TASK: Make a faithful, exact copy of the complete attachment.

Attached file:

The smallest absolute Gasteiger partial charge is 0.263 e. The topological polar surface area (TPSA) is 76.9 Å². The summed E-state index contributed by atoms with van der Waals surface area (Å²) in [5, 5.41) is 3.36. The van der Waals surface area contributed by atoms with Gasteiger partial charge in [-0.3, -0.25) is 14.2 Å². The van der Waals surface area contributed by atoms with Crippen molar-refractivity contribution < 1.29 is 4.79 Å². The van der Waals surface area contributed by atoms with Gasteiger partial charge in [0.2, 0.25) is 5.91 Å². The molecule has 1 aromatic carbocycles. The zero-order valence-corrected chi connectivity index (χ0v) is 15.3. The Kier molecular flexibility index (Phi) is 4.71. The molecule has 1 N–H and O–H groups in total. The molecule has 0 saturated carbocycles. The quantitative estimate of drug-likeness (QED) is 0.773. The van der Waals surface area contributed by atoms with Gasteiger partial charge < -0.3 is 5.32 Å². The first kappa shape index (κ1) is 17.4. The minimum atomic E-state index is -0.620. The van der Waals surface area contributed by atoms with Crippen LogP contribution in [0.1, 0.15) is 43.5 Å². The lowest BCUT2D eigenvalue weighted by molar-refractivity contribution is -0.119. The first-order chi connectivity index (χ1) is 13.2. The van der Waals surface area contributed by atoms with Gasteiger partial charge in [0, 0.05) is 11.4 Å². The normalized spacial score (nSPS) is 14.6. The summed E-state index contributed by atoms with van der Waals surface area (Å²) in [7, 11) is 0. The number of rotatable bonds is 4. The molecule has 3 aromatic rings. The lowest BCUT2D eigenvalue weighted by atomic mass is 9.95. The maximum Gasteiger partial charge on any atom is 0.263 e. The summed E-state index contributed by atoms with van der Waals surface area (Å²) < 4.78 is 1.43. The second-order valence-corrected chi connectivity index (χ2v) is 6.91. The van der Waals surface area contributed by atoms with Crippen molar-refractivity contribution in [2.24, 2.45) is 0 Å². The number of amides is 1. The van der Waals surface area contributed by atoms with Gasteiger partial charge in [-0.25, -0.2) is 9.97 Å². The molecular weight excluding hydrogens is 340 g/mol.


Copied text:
The smallest absolute Gasteiger partial charge is 0.263 e. The topological polar surface area (TPSA) is 76.9 Å². The summed E-state index contributed by atoms with van der Waals surface area (Å²) in [5, 5.41) is 3.36. The van der Waals surface area contributed by atoms with Gasteiger partial charge in [-0.3, -0.25) is 14.2 Å². The van der Waals surface area contributed by atoms with Crippen molar-refractivity contribution < 1.29 is 4.79 Å². The van der Waals surface area contributed by atoms with Gasteiger partial charge in [0.2, 0.25) is 5.91 Å². The molecule has 1 aromatic carbocycles. The zero-order valence-corrected chi connectivity index (χ0v) is 15.3. The Kier molecular flexibility index (Phi) is 4.71. The molecule has 1 N–H and O–H groups in total. The molecule has 0 saturated carbocycles. The quantitative estimate of drug-likeness (QED) is 0.773. The van der Waals surface area contributed by atoms with Gasteiger partial charge < -0.3 is 5.32 Å². The first kappa shape index (κ1) is 17.4. The minimum atomic E-state index is -0.620. The van der Waals surface area contributed by atoms with Crippen LogP contribution in [0.1, 0.15) is 43.5 Å². The lowest BCUT2D eigenvalue weighted by molar-refractivity contribution is -0.119. The first-order chi connectivity index (χ1) is 13.2. The van der Waals surface area contributed by atoms with Gasteiger partial charge in [0, 0.05) is 11.4 Å². The normalized spacial score (nSPS) is 14.6. The summed E-state index contributed by atoms with van der Waals surface area (Å²) in [7, 11) is 0. The number of rotatable bonds is 4. The molecule has 3 aromatic rings. The lowest BCUT2D eigenvalue weighted by atomic mass is 9.95. The maximum Gasteiger partial charge on any atom is 0.263 e. The summed E-state index contributed by atoms with van der Waals surface area (Å²) < 4.78 is 1.43. The second-order valence-corrected chi connectivity index (χ2v) is 6.91. The van der Waals surface area contributed by atoms with Crippen molar-refractivity contribution in [2.24, 2.45) is 0 Å². The number of amides is 1. The van der Waals surface area contributed by atoms with Gasteiger partial charge in [-0.25, -0.2) is 9.97 Å². The molecular weight excluding hydrogens is 340 g/mol.